Saturday, September 17, 2011

We're Not In Kansas Anymore Toto

Long Ago L. Frank Baum wrote a series of books that took the world by storm. His first The Wonderful Wizard of OZ was a resounding success and introduced the world to the magical world which Baum often maintained was a real place. Himself the Royal Historian of OZ. He transported millions of readers to these realms in their mind's eye and helped their imaginations soar to new creative hieghts. It is no small debt that CS Lewis and JRR Tolkien owe to Baum for first showing the world the keys to such incredible realms. And Baum himself owed a great debt of gratitude to the nursery rhymes, folk stories and fairy tales of the world. Thus we stand on the shoulders of giants in everything we do.

Thus it was years ago still that Dave Arneson, Gary Gygax, Don Kaye, Rob & Terry Kuntz and others began playing a game with what seemed endless possibilities. This game would come to be called Dungeons & Dragons. It too took the world by storm. Another key had been discovered that allowed us all to play with our imaginations in ways we had never really before considered. We owe a debt of gratitude to these initial explorers. And truly all that has come after has been by standing on the shoulders of giants who came before. The true tribute we give to these men is that we continue to play, that we continue to enjoy and we are still creating almost 4 decades later.

Any who follow my blog regularly know that I have been in a time of transition. My slightly rebellious nature has not let me stay idle as I look to recapture what I felt all those years ago when I first played AD&D. It was a time of endless wonder and magic. No one could see the ends to the depths of possibility that lay before us as we reveled in this new playground opened by those early pioneers. For several months and even years now I myself have wondered exactly what was that magic in a bottle that Gary, Dave, Rob and others passed onto us. Where was my magic and where was my game.

Recently I have had the pleasure of conversing with one of those pioneers. An unassuming man with little pretense, Ron Kuntz has some profound and deep ideas about what exactly RPGs are and specifically what D&D is all about. He is a man that has stayed true to that early artistic spirit he first felt as a boy and has journeyed far and wide to see where it has led him. This has made him controversial to some who might like to cast D&D into hard and fast definitions. But it has also made him a light for the truly artistic and creative souls that pursue something deeper than easy answers to questions that plague many gamers today.

For now I reserve much of the details of our exchange, as it is still ongoing; With his help I hope to present some of his ideas here in the forms of interviews and the like. But for now I simply say Rob has helped me see the moon. The metaphor to which I allude is that once expressed by Bruce Lee. "It is like a finger pointing the way to the moon. Don't concentrate on the finger or you will miss all that heavenly glory." Let's just say that I have been staring at the finger. I think lots of us have. Hopefully Rob is pleased with the metaphor, and doesn't want to kick me in the pants. Because Rob does not like the idea of being set up as some sort of gaming guru. He'll tell you when you first meet him he's just another human, just like you.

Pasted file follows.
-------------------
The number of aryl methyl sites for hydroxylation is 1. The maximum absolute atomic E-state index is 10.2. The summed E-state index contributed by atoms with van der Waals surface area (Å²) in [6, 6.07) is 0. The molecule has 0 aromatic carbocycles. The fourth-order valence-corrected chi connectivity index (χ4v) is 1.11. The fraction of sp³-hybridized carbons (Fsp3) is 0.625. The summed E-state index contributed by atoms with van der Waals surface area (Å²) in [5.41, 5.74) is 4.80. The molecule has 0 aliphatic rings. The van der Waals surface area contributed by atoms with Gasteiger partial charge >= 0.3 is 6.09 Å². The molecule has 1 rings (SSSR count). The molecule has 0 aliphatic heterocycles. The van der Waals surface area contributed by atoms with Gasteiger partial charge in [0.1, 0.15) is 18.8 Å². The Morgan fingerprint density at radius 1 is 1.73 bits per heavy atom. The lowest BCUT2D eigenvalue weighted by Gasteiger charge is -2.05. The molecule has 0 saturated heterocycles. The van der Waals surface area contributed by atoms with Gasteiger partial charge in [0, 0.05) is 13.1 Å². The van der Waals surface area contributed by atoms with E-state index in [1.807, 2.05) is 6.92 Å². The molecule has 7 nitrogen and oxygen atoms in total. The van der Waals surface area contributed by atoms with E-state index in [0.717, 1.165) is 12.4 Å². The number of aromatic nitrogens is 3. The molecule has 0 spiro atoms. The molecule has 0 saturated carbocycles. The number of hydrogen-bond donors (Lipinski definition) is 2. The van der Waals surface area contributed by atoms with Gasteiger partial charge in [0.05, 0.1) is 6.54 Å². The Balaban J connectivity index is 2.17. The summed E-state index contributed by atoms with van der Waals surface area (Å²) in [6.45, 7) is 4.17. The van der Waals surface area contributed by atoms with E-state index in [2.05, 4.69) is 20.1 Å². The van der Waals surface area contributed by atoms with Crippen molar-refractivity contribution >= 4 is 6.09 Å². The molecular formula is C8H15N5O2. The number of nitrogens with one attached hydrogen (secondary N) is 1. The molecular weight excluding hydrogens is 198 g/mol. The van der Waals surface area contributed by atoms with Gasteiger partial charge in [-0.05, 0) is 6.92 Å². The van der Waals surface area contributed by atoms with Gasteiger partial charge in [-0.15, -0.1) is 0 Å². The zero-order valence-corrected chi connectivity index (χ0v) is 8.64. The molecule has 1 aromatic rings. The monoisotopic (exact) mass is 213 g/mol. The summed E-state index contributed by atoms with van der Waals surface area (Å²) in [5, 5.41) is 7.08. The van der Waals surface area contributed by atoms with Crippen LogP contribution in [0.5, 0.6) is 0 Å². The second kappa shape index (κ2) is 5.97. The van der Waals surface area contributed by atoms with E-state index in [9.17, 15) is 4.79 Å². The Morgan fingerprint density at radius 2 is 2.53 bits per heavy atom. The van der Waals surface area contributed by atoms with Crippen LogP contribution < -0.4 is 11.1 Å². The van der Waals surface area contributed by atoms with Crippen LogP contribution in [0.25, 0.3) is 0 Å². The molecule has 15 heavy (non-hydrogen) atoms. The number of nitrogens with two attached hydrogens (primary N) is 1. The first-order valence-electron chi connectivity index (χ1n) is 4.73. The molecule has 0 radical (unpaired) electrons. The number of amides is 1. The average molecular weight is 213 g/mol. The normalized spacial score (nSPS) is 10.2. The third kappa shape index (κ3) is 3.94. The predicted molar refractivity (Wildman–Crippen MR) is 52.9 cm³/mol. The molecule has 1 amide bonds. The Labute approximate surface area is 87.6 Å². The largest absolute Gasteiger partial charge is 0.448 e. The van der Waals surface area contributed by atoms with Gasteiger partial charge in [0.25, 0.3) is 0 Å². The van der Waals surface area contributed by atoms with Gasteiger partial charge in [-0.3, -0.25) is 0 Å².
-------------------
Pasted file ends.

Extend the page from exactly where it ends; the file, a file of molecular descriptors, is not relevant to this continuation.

The thing that Rob does have is an innate scholarly nature. His knowledge on gaming design and the current research in this field and several others is impressive. For this reason if not for a host of others, Rob has something sorely missing in today's gaming world. long term experience and knowledge in gaming design. Not the redesign of already existing games, but the design of new, original games. Of searching for new keys that might lead us to new realms of creative discovery and simply fun.

The problem now in teh gaming world is that we've all been hanging around in OZ so long that it has become just like Kansas. And we're so busy telling people not to leave state lines we have limited ourselves in discovering new creative lands. Don't limit the human potential. Don't tell people they can or can't. Let them discover for themselves. Otherwise we begin to lose that initial wonder the creators first unleashed those years ago. I now worry in retrospect if I have not damage many new andd young gamers impressions of the possibilities of the game by my own concretized ideas and advice.

D&D is a simple concept and a simple game. But it is also infinitely profound. The glory and wonder and detail of it all is in the playing. Not in how well we can draw or describe or scientifically detail the finger. Let's get back to shooting for the moon. Grab a game, any game and play. Play the way YOU want to, the way YOU feel like. Take D&D to realms it has never been--because only YOUR imagination and creativity know the way.



1 comment:

J.D. Higgins said...

For my part, I grew up an Oz nut. (I read all of the famous forty in the canon before I was a teenager.)

Lewis's Narnia was a sorry disappointment compared to the sheer wonder of Oz (and that's just my having read it as a child, setting aside entirely how repugnant I now find his theology).

Tolkien, OtOH, which I didn't really discover until junior high, I just considered something entirely different, and awesome in its own way. But it was pretty clear that Tolkien and Lewis owed much to their predecessors -- not just Baum, but also Dunsany and MacPherson! (Can't forget them!)

PS, while Oz (especially Thompson's Oz books, which tended to be more "medieval fairy tale" than Baum's slightly steampunkish Americana) have certainly influenced my gaming and my DMing indirectly, I have only a scant few direct Oz references in my OSR materials. The only one I can think of off the top of my head is that in RETRO PHAZE, I used Kalidahs as a replacement for owlbears!